Connect with us

Hi, what are you looking for?


Byrne will not run for Senate

By Brandon Moseley
Alabama Political Reporter

Monday, May 1, 2017, US Representative Bradley Byrne (R-Montrose) announced that he will not be among the candidates running in the Special Election for the US Senate seat that was vacated when Senator Jeff Sessions (R-Alabama) resigned to assume a post as US Attorney General for the Trump Administration.

Congressman Byrne said in a statement, “I have decided that I will not be a candidate in the upcoming Special Election for the United States Senate. At this time, I believe it is best for me to remain in the House of Representatives to focus on important priorities like protecting the Littoral Combat Ship program, reducing federal spending, building the I-10 Bridge over the Mobile River, taking better care of our veterans, and bringing our labor laws into the 21st Century.”

Rep. Byrne said, “The people of Alabama will have the opportunity to pick their next Senator, and I encourage everyone to stay engaged as the election moves forward.”

Rep. Byrne had been among a field of twenty possible candidates that then Alabama Governor Robert Bentley (R) was considering for the Senate job. Byrne elected then to withdraw his name from consideration for the appointment. Gov. Bentley eventually appointed then Alabama Attorney General Luther Strange (R) to the position. Bentley set the special election to coincide with the next regularly schedule state elections in 2018. A number of legal scholars including state Auditor Jim Zeigler (R) and state Representative Christopher John England (D-Tuscaloosa) declared that Bentley and his legal advisor did not understand the definition of “forthwith” and the Special Election should be set as soon as possible. Last month Gov. Bentley resigned and admitted guilt to two misdemeanors in exchange for an agreement not to be prosecuted over his misuse of state resources to facilitate his affair with married former staffer Rebekah Caldwell Mason. New Governor Kay Ivey (R) realized that Bentley had misinterpreted State law and reset the special election for December with the major party primaries in August.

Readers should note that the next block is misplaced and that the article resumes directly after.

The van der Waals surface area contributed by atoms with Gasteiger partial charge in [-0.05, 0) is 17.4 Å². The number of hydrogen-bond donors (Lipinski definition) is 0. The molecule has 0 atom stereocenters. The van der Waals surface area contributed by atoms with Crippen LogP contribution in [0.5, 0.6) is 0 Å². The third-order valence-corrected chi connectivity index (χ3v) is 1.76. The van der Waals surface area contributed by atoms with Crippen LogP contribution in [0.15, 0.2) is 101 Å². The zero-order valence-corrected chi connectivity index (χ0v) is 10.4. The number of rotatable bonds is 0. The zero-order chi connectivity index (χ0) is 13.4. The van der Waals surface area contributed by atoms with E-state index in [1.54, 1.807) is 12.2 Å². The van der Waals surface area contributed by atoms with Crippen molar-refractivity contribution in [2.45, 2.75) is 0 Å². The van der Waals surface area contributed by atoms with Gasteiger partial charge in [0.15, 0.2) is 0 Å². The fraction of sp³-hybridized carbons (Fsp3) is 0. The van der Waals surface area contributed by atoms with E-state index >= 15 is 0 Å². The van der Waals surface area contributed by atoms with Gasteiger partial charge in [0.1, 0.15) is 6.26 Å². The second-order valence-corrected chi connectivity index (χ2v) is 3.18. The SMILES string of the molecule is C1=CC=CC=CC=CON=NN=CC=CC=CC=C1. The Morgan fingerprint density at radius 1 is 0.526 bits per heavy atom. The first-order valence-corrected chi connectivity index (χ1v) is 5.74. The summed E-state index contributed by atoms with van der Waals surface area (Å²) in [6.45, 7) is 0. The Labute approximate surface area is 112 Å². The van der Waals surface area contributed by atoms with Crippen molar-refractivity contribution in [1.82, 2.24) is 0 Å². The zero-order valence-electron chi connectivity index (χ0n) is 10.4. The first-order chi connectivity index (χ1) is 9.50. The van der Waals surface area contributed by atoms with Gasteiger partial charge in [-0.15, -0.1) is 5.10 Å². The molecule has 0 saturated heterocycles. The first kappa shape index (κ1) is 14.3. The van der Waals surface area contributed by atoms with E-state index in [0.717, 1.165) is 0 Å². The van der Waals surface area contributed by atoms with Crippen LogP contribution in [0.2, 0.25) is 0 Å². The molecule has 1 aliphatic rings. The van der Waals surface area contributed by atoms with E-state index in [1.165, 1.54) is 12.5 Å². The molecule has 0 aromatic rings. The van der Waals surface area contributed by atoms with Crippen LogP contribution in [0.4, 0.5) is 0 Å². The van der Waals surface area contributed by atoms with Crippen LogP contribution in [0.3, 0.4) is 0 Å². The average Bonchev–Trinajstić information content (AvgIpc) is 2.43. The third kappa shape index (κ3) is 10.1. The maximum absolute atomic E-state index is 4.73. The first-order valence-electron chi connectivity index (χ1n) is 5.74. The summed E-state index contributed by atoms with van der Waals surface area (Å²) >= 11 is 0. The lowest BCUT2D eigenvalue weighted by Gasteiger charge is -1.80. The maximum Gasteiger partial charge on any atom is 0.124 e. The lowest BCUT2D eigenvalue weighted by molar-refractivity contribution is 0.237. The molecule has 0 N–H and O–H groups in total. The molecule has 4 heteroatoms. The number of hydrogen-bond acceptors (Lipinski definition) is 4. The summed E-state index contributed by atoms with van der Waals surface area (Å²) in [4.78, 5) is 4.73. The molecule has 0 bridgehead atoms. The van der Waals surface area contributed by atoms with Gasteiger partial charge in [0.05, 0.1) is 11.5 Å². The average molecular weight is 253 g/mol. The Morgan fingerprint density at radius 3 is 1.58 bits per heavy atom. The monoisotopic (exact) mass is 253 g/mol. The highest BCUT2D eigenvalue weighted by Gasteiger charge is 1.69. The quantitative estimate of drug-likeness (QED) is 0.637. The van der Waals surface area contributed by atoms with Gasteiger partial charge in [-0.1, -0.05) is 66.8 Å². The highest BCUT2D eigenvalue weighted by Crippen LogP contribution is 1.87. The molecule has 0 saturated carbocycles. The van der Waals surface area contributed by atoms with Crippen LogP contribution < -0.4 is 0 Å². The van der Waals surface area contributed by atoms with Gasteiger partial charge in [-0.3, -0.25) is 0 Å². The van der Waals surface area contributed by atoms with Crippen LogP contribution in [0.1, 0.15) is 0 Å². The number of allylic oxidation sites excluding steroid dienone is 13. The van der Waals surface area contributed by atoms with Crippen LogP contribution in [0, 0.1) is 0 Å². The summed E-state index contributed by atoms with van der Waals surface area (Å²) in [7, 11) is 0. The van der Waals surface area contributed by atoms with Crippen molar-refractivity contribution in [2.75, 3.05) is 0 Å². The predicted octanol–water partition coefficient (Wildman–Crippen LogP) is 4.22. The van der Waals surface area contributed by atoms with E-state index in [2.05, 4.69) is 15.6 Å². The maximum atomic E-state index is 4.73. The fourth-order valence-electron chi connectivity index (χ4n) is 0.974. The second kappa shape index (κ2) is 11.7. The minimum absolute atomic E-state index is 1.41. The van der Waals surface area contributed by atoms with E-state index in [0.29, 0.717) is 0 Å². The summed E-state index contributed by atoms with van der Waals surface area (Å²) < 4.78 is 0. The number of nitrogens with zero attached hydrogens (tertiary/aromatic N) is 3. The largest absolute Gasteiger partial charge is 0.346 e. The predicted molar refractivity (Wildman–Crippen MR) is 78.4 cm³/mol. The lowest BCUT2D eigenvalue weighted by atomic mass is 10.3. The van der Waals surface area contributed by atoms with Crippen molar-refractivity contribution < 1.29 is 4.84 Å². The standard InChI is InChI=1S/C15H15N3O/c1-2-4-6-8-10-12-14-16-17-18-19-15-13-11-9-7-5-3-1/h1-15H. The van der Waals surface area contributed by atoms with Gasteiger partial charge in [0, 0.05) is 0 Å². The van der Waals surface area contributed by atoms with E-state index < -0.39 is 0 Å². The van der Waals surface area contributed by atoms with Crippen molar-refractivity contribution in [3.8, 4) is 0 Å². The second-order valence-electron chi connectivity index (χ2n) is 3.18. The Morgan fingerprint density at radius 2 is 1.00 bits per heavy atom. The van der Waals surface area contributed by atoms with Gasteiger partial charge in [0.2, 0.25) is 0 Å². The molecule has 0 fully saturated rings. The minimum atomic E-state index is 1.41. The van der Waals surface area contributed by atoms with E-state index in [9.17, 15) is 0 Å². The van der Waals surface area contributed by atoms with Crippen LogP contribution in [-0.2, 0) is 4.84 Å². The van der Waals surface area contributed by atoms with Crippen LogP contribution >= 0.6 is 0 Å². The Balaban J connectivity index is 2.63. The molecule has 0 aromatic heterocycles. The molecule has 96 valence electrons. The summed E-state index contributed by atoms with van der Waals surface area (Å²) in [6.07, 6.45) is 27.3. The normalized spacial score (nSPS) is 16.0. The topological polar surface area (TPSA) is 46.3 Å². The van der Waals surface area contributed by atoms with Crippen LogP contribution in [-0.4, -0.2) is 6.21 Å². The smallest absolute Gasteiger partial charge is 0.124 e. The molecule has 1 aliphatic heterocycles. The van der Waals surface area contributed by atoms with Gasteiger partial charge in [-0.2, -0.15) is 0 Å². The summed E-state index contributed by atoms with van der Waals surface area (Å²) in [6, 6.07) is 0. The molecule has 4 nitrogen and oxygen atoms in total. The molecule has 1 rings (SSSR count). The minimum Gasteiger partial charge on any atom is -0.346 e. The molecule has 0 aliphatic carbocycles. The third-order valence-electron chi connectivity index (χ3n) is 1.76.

Byrne has previously been elected to the state Board of Education and the State Senate. After federal prosecutors indicted Roy Johnson (D); Byrne became head of the State’s two-year college system, where he earned a reputation as a corruption fighter. In 2010 Byrne ran for Alabama Governor; but was defeated in the Republican Primary Runoff after the State Teacher’s Union (AEA) covertly spent $5 million on advertising besmirching Byrne’s character and claiming he was, “Too liberal for Alabama.” Byrne was later elected to Congress to replace the retiring Jo Bonner (R-Mobile).

Senator Luther Strange is running in the Special Election. Also running are former State Supreme Court Chief Justice Roy Moore (R), former Christian Coalition President Randy Brinson, State Representative Ed Henry, and marijuana advocate Ron Crumpton (D).

Advertisement. Scroll to continue reading.


Written By

Brandon Moseley is a former reporter at the Alabama Political Reporter.



Alabama has the fourth-lowest percentage of residents fully vaccinated against COVID in the nation.


When these 23 men and women walk out the door of the Legislature, so will hundreds of combined years of institutional knowledge.

Featured Opinion

The question becomes, how old is too old to be a U.S. senator?


An ALFA spokesman said Brooks actively sought the organization's endorsement and became critical when he didn't get it.